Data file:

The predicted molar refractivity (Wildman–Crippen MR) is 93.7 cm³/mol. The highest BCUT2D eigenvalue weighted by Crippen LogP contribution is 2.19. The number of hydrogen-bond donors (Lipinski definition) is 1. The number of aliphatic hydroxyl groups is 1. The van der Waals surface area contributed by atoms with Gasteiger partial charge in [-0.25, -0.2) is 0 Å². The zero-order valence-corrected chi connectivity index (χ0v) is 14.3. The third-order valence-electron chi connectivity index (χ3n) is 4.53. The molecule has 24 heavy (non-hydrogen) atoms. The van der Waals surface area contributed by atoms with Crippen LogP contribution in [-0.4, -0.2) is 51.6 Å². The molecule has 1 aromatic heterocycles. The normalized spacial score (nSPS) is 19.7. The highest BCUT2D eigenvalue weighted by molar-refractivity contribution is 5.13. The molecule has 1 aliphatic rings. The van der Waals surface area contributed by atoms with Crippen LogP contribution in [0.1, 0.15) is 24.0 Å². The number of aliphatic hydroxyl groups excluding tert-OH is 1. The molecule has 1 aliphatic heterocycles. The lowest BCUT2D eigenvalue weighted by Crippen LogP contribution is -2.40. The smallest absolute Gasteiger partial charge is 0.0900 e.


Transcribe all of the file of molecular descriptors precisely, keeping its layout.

The predicted molar refractivity (Wildman–Crippen MR) is 93.7 cm³/mol. The highest BCUT2D eigenvalue weighted by Crippen LogP contribution is 2.19. The number of hydrogen-bond donors (Lipinski definition) is 1. The number of aliphatic hydroxyl groups is 1. The van der Waals surface area contributed by atoms with Gasteiger partial charge in [-0.25, -0.2) is 0 Å². The zero-order valence-corrected chi connectivity index (χ0v) is 14.3. The third-order valence-electron chi connectivity index (χ3n) is 4.53. The molecule has 24 heavy (non-hydrogen) atoms. The van der Waals surface area contributed by atoms with Crippen LogP contribution in [-0.4, -0.2) is 51.6 Å². The molecule has 1 aromatic heterocycles. The normalized spacial score (nSPS) is 19.7. The highest BCUT2D eigenvalue weighted by molar-refractivity contribution is 5.13. The molecule has 1 aliphatic rings. The van der Waals surface area contributed by atoms with Crippen LogP contribution in [0.1, 0.15) is 24.0 Å². The number of aliphatic hydroxyl groups excluding tert-OH is 1. The molecule has 1 aliphatic heterocycles. The lowest BCUT2D eigenvalue weighted by Crippen LogP contribution is -2.40. The smallest absolute Gasteiger partial charge is 0.0900 e.